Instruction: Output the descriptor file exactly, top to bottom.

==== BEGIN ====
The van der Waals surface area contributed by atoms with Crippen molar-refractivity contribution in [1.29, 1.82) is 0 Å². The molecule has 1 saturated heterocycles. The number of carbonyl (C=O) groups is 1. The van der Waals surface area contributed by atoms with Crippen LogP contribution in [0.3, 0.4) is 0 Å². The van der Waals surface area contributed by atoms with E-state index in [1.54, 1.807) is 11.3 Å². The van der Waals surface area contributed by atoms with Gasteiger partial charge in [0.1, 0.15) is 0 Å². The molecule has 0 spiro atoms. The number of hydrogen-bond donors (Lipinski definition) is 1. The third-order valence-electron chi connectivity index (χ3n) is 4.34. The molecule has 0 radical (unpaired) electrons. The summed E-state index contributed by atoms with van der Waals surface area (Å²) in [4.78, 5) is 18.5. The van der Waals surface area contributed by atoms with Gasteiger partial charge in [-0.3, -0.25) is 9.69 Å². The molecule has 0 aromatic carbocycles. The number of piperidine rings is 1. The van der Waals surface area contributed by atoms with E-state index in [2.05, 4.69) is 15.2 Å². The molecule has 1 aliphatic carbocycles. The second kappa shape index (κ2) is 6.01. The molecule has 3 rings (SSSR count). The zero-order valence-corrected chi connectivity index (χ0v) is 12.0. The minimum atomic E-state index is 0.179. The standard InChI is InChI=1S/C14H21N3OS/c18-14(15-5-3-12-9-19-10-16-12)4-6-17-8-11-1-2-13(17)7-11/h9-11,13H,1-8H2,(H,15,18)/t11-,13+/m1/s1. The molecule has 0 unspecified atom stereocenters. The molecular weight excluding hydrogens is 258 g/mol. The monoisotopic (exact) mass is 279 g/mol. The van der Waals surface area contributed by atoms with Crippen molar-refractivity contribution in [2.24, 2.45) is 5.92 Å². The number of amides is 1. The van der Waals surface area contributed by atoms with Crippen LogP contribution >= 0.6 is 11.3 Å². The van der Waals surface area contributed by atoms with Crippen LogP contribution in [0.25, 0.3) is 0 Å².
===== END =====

The van der Waals surface area contributed by atoms with Crippen molar-refractivity contribution in [1.29, 1.82) is 0 Å². The molecule has 1 saturated heterocycles. The number of carbonyl (C=O) groups is 1. The van der Waals surface area contributed by atoms with Crippen LogP contribution in [0.3, 0.4) is 0 Å². The van der Waals surface area contributed by atoms with E-state index in [1.54, 1.807) is 11.3 Å². The van der Waals surface area contributed by atoms with Gasteiger partial charge in [0.1, 0.15) is 0 Å². The molecule has 0 spiro atoms. The number of hydrogen-bond donors (Lipinski definition) is 1. The third-order valence-electron chi connectivity index (χ3n) is 4.34. The molecule has 0 radical (unpaired) electrons. The summed E-state index contributed by atoms with van der Waals surface area (Å²) in [4.78, 5) is 18.5. The van der Waals surface area contributed by atoms with Gasteiger partial charge in [-0.3, -0.25) is 9.69 Å². The molecule has 0 aromatic carbocycles. The number of piperidine rings is 1. The van der Waals surface area contributed by atoms with E-state index in [2.05, 4.69) is 15.2 Å². The molecule has 1 aliphatic carbocycles. The second kappa shape index (κ2) is 6.01. The molecule has 3 rings (SSSR count). The zero-order valence-corrected chi connectivity index (χ0v) is 12.0. The minimum atomic E-state index is 0.179. The standard InChI is InChI=1S/C14H21N3OS/c18-14(15-5-3-12-9-19-10-16-12)4-6-17-8-11-1-2-13(17)7-11/h9-11,13H,1-8H2,(H,15,18)/t11-,13+/m1/s1. The molecule has 0 unspecified atom stereocenters. The molecular weight excluding hydrogens is 258 g/mol. The monoisotopic (exact) mass is 279 g/mol. The van der Waals surface area contributed by atoms with Crippen molar-refractivity contribution in [2.24, 2.45) is 5.92 Å². The number of amides is 1. The van der Waals surface area contributed by atoms with Crippen LogP contribution >= 0.6 is 11.3 Å². The van der Waals surface area contributed by atoms with Crippen LogP contribution in [0.25, 0.3) is 0 Å².